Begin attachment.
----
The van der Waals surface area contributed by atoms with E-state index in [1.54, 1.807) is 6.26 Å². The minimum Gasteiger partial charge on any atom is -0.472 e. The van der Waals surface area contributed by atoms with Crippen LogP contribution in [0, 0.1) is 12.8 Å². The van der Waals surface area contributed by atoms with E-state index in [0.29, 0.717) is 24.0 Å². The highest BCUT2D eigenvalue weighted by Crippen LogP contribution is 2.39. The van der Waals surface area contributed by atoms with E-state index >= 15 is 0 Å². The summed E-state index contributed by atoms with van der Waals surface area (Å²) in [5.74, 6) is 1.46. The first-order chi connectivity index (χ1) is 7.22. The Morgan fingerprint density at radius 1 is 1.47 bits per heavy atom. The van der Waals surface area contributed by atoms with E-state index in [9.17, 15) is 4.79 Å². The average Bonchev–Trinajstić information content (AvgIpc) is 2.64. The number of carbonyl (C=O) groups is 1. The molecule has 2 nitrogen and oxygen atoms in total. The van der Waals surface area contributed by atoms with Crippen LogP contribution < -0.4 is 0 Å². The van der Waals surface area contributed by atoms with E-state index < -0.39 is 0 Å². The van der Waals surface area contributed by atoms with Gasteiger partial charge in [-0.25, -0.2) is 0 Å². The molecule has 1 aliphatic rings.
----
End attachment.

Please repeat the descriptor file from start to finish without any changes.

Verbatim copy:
The van der Waals surface area contributed by atoms with E-state index in [1.54, 1.807) is 6.26 Å². The minimum Gasteiger partial charge on any atom is -0.472 e. The van der Waals surface area contributed by atoms with Crippen LogP contribution in [0, 0.1) is 12.8 Å². The van der Waals surface area contributed by atoms with E-state index in [0.29, 0.717) is 24.0 Å². The highest BCUT2D eigenvalue weighted by Crippen LogP contribution is 2.39. The van der Waals surface area contributed by atoms with E-state index >= 15 is 0 Å². The summed E-state index contributed by atoms with van der Waals surface area (Å²) in [5.74, 6) is 1.46. The first-order chi connectivity index (χ1) is 7.22. The Morgan fingerprint density at radius 1 is 1.47 bits per heavy atom. The van der Waals surface area contributed by atoms with E-state index in [9.17, 15) is 4.79 Å². The average Bonchev–Trinajstić information content (AvgIpc) is 2.64. The number of carbonyl (C=O) groups is 1. The molecule has 2 nitrogen and oxygen atoms in total. The van der Waals surface area contributed by atoms with Crippen LogP contribution < -0.4 is 0 Å². The van der Waals surface area contributed by atoms with E-state index < -0.39 is 0 Å². The van der Waals surface area contributed by atoms with Gasteiger partial charge in [-0.25, -0.2) is 0 Å². The molecule has 1 aliphatic rings.